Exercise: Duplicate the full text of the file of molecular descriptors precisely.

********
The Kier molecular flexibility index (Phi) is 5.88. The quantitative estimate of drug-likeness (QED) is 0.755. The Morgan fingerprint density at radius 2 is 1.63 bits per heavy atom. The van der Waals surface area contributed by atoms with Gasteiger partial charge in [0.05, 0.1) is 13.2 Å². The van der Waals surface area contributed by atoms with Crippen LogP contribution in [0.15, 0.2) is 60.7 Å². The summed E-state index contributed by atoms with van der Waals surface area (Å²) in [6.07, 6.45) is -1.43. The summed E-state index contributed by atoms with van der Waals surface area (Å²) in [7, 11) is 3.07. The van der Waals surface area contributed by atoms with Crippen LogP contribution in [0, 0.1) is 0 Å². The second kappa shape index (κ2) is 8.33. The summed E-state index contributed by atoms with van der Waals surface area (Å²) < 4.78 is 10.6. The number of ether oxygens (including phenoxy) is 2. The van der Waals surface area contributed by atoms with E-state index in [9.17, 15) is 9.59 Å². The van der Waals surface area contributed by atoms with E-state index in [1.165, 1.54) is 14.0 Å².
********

The Kier molecular flexibility index (Phi) is 5.88. The quantitative estimate of drug-likeness (QED) is 0.755. The Morgan fingerprint density at radius 2 is 1.63 bits per heavy atom. The van der Waals surface area contributed by atoms with Gasteiger partial charge in [0.05, 0.1) is 13.2 Å². The van der Waals surface area contributed by atoms with Crippen LogP contribution in [0.15, 0.2) is 60.7 Å². The summed E-state index contributed by atoms with van der Waals surface area (Å²) in [6.07, 6.45) is -1.43. The summed E-state index contributed by atoms with van der Waals surface area (Å²) in [7, 11) is 3.07. The van der Waals surface area contributed by atoms with Crippen LogP contribution in [0, 0.1) is 0 Å². The second kappa shape index (κ2) is 8.33. The summed E-state index contributed by atoms with van der Waals surface area (Å²) < 4.78 is 10.6. The number of ether oxygens (including phenoxy) is 2. The van der Waals surface area contributed by atoms with E-state index in [9.17, 15) is 9.59 Å². The van der Waals surface area contributed by atoms with E-state index in [1.165, 1.54) is 14.0 Å².